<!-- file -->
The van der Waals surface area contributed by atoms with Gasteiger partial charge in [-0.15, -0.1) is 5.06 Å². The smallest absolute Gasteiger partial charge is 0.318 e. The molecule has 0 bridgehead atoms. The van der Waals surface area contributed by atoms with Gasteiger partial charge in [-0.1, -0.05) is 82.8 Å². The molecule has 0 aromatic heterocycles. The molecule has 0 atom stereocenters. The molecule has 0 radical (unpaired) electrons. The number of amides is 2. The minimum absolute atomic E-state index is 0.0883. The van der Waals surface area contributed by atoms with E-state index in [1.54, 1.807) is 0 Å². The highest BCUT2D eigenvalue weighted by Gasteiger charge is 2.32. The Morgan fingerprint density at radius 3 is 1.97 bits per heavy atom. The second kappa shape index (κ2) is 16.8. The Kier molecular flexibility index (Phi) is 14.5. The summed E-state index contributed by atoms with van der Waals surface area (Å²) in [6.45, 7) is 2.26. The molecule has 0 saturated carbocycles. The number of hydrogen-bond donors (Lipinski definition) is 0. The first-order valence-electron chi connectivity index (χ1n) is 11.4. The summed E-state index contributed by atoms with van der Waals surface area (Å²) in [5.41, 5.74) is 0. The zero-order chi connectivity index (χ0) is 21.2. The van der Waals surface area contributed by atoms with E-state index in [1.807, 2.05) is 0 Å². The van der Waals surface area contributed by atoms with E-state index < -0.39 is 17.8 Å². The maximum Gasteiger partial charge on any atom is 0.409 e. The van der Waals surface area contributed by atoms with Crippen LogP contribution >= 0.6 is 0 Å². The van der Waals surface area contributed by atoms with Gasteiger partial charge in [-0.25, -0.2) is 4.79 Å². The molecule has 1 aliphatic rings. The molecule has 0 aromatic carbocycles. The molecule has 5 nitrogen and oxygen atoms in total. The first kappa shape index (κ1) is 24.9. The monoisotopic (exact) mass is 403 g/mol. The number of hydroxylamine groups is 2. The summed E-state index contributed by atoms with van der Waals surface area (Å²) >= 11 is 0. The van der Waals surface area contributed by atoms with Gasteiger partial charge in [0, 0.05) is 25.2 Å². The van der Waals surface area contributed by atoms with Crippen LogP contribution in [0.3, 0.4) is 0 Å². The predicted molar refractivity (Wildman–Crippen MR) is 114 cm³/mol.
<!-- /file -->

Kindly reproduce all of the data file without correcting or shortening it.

The van der Waals surface area contributed by atoms with Gasteiger partial charge in [-0.15, -0.1) is 5.06 Å². The smallest absolute Gasteiger partial charge is 0.318 e. The molecule has 0 bridgehead atoms. The van der Waals surface area contributed by atoms with Gasteiger partial charge in [-0.1, -0.05) is 82.8 Å². The molecule has 0 aromatic heterocycles. The molecule has 0 atom stereocenters. The molecule has 0 radical (unpaired) electrons. The number of amides is 2. The minimum absolute atomic E-state index is 0.0883. The van der Waals surface area contributed by atoms with E-state index in [1.54, 1.807) is 0 Å². The highest BCUT2D eigenvalue weighted by Gasteiger charge is 2.32. The Morgan fingerprint density at radius 3 is 1.97 bits per heavy atom. The second kappa shape index (κ2) is 16.8. The Kier molecular flexibility index (Phi) is 14.5. The summed E-state index contributed by atoms with van der Waals surface area (Å²) in [6.45, 7) is 2.26. The molecule has 0 saturated carbocycles. The number of hydrogen-bond donors (Lipinski definition) is 0. The first-order valence-electron chi connectivity index (χ1n) is 11.4. The summed E-state index contributed by atoms with van der Waals surface area (Å²) in [5.41, 5.74) is 0. The zero-order chi connectivity index (χ0) is 21.2. The van der Waals surface area contributed by atoms with E-state index in [1.807, 2.05) is 0 Å². The van der Waals surface area contributed by atoms with E-state index < -0.39 is 17.8 Å². The maximum Gasteiger partial charge on any atom is 0.409 e. The van der Waals surface area contributed by atoms with Crippen LogP contribution >= 0.6 is 0 Å². The van der Waals surface area contributed by atoms with Gasteiger partial charge in [-0.25, -0.2) is 4.79 Å². The molecule has 1 aliphatic rings. The molecule has 0 aromatic carbocycles. The molecule has 5 nitrogen and oxygen atoms in total. The first kappa shape index (κ1) is 24.9. The monoisotopic (exact) mass is 403 g/mol. The number of hydroxylamine groups is 2. The summed E-state index contributed by atoms with van der Waals surface area (Å²) >= 11 is 0. The van der Waals surface area contributed by atoms with Gasteiger partial charge in [0, 0.05) is 25.2 Å². The van der Waals surface area contributed by atoms with Crippen LogP contribution in [0.3, 0.4) is 0 Å². The predicted molar refractivity (Wildman–Crippen MR) is 114 cm³/mol.